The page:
Stuxnet, Flame, Duqu - the intimidating digital weapons in a growing cyber arsenal - have been created to enable one nation-state to spy and/or virtually assault another nation-state.
Reports that the United States and Israel are behind these malware [see U.S., Israel Developed Flame] raise the question as to whether it's time to rethink how nations should organize their military to defend their national interests.
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"If the political and national will remain strong, and the need remains dire - particularly if there is a cyber Pearl Harbor-like event - there is a chance that a separate cyber branch may be considered.
The United States military, recognizing the digital threat it faces, established in 2010 a cyber command, with the primary objective to defend the IT and communication systems that support its armed service. The cyber command, not coincidentally, is headed by the director of the National Security Agency, Army Gen. Keith Alexander, and collocated at Fort Meade, Md. It's not just digital defense on the mind of the Pentagon and NSA.
But should the United States military do more to organize for a growing threat to the nation's well-being and stability?
Three years ago, two Army officers, Lt. Col. Gregory Conti and Col. John "Buck" Surdu, proposed the creation of a fourth military branch [see New Cyber Warfare Branch Proposed] in an article, writing: "Adding an efficient and effective cyber branch alongside the Army, Navy and Air Force would provide our nation with the capability to defend our technological infrastructure and conduct offensive operations. Perhaps more important, the existence of this capability would serve as a strong deterrent for our nation's enemies."
I caught up earlier this month with Conti, now a colonel, who teaches cyber warfare at West Point, and asked him if the time is right to establish a cyber branch with so much attention focused on the likes of Stuxnet and Flame. Here's his response:
"I don't see a cyber warfare branch of the military being formed in the near future, but if we were to plot a straight line between where we were, where we are and where we are going, it is heading it that general direction.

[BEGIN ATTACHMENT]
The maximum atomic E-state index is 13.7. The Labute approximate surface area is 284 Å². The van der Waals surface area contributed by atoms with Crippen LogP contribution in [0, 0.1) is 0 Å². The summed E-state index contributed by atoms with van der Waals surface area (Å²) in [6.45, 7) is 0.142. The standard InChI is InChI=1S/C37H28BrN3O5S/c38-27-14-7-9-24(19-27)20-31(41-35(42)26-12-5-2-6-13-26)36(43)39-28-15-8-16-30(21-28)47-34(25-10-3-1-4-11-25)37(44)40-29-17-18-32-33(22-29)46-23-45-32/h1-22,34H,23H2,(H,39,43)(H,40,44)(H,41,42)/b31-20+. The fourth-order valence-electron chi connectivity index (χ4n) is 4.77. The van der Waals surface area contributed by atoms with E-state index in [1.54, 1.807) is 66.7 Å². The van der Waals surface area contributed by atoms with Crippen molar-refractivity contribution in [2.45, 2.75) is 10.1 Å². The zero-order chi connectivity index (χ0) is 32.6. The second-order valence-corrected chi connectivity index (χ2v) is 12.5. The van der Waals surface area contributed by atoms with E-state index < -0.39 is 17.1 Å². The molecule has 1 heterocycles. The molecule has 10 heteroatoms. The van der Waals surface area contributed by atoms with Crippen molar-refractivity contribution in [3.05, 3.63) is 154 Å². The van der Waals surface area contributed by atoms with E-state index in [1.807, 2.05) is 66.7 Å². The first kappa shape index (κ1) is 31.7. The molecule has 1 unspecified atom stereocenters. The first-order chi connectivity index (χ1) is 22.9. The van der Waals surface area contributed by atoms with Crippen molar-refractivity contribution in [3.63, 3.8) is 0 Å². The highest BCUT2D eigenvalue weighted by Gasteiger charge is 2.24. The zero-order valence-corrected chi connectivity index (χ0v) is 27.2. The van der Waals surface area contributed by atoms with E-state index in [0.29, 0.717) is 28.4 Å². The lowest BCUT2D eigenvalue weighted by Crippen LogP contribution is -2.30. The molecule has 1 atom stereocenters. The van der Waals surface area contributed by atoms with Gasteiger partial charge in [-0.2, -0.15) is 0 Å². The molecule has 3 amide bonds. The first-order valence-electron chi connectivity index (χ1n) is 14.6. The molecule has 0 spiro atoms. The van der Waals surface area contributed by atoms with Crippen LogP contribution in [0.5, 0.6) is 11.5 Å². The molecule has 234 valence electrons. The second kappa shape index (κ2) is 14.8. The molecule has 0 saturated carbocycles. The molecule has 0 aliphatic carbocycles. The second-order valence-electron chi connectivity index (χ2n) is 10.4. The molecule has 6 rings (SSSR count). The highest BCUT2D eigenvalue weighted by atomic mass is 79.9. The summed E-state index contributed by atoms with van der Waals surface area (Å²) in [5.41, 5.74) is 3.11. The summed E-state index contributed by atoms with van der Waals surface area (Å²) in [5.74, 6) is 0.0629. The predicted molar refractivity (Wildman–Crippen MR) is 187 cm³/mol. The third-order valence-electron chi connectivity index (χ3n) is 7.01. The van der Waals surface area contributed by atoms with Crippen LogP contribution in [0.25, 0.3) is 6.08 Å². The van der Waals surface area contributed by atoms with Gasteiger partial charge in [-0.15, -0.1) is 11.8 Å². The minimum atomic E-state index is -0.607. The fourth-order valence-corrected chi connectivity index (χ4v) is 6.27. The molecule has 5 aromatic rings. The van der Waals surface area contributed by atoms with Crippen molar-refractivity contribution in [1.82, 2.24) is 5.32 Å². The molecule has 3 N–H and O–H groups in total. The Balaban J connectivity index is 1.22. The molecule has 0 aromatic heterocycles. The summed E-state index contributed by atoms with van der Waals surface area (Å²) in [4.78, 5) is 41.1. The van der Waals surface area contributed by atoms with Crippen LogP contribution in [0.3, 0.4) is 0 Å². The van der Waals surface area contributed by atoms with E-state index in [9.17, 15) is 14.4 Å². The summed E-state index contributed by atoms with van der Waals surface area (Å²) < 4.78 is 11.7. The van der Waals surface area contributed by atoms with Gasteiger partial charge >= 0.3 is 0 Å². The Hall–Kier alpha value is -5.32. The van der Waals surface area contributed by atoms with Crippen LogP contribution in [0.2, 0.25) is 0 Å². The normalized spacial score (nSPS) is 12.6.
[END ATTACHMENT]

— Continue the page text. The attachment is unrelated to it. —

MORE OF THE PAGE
"That being said, the question is how far down that path we progress, depending on how events unfold over the next two decades we might stop short, and that may be OK. Since the article came out in 2009, we've seen the birth of U.S., Army, Navy, Marine and Coast Guard cyber commands and the reaffirmation of Air Force cyber command. This is exceptionally rapid progress for the Department of Defense and U.S, government in only two to three years.
"I sense very broad recognition in the White House and Congress - and to a non-trivial extent, the American people - of the mortal danger and strategic advantage that cybersecurity and cyber warfare hold for the nation. The military services now are seeking to define the types of knowledge, skills and abilities required for cyber professionals and to create appropriate career fields. These efforts are in progress, but the results may ultimately conflict with the kinetic war-fighting cultures of each service [see Culture War: Making Cyber Career Military Friendly].
"I don't have full visibility, but I know the highest levels of leadership in the Army and Navy - and I suspect the others - are taking cyber very seriously and carefully considering significant dedication of resources and some structural reorganization to adapt to the cyber domain.
"We also hear serious talk in the press of promoting U.S. cyber command to a combatant command -- akin to special operations command - which would significantly raise the stature of cyber within DoD. We might see a plateau at this point as DoD refines the associated organizations, capabilities, authorities, training, doctrine, etc. If the result is viewed as and may very well be sufficient, things may stop there. Over the next two decades, if the political and national will remain strong, and the need remains dire - particularly if there is a cyber Pearl Harbor-like event - there is a chance that a separate cyber branch may be considered.
"We are living in historic times as all of the changes unfold. The trajectory of the future will depend on leadership, the successes of these emerging organizations, the effectiveness of detractors/competitors within the U.S, government and world events."
The idea of a fourth cyber branch is intriguing, more so now than when Conti and Surdu first broached the idea. As cyberthreats get more sophisticated, threatening the very fabric of our economy and society, and if our adversaries put significant resources behind developing digital weapons, it might not take 20 years for the United States to decide whether or not to create a cyber military branch.